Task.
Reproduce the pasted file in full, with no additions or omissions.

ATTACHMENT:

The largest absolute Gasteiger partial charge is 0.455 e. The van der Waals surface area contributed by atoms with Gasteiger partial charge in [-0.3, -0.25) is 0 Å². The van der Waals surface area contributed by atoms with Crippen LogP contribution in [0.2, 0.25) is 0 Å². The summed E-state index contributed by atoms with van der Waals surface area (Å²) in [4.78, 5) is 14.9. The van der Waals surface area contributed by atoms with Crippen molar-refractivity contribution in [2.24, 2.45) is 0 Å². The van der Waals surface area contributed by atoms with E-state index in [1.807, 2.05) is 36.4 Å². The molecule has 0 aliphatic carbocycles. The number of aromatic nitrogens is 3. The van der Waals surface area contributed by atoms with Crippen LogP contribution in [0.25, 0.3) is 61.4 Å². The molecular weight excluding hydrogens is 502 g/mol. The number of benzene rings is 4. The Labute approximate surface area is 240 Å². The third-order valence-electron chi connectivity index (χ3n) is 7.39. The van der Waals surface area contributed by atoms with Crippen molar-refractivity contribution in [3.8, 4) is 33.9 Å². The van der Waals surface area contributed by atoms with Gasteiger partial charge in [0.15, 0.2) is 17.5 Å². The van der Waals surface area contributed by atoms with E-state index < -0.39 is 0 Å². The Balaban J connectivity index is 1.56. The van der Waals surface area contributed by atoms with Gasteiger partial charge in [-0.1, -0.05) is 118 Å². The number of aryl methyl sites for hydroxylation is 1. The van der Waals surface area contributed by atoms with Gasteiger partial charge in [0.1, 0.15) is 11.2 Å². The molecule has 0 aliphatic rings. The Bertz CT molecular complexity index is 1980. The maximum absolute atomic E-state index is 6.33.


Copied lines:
The largest absolute Gasteiger partial charge is 0.455 e. The van der Waals surface area contributed by atoms with Gasteiger partial charge in [-0.3, -0.25) is 0 Å². The van der Waals surface area contributed by atoms with Crippen LogP contribution in [0.2, 0.25) is 0 Å². The summed E-state index contributed by atoms with van der Waals surface area (Å²) in [4.78, 5) is 14.9. The van der Waals surface area contributed by atoms with Crippen molar-refractivity contribution in [2.24, 2.45) is 0 Å². The van der Waals surface area contributed by atoms with E-state index in [1.807, 2.05) is 36.4 Å². The molecule has 0 aliphatic carbocycles. The number of aromatic nitrogens is 3. The van der Waals surface area contributed by atoms with Crippen LogP contribution in [0.25, 0.3) is 61.4 Å². The molecular weight excluding hydrogens is 502 g/mol. The number of benzene rings is 4. The Labute approximate surface area is 240 Å². The third-order valence-electron chi connectivity index (χ3n) is 7.39. The van der Waals surface area contributed by atoms with Crippen molar-refractivity contribution in [3.8, 4) is 33.9 Å². The van der Waals surface area contributed by atoms with Gasteiger partial charge in [0.15, 0.2) is 17.5 Å². The van der Waals surface area contributed by atoms with E-state index < -0.39 is 0 Å². The Balaban J connectivity index is 1.56. The van der Waals surface area contributed by atoms with Gasteiger partial charge in [-0.1, -0.05) is 118 Å². The number of aryl methyl sites for hydroxylation is 1. The van der Waals surface area contributed by atoms with Gasteiger partial charge in [0.1, 0.15) is 11.2 Å². The molecule has 0 aliphatic rings. The Bertz CT molecular complexity index is 1980. The maximum absolute atomic E-state index is 6.33.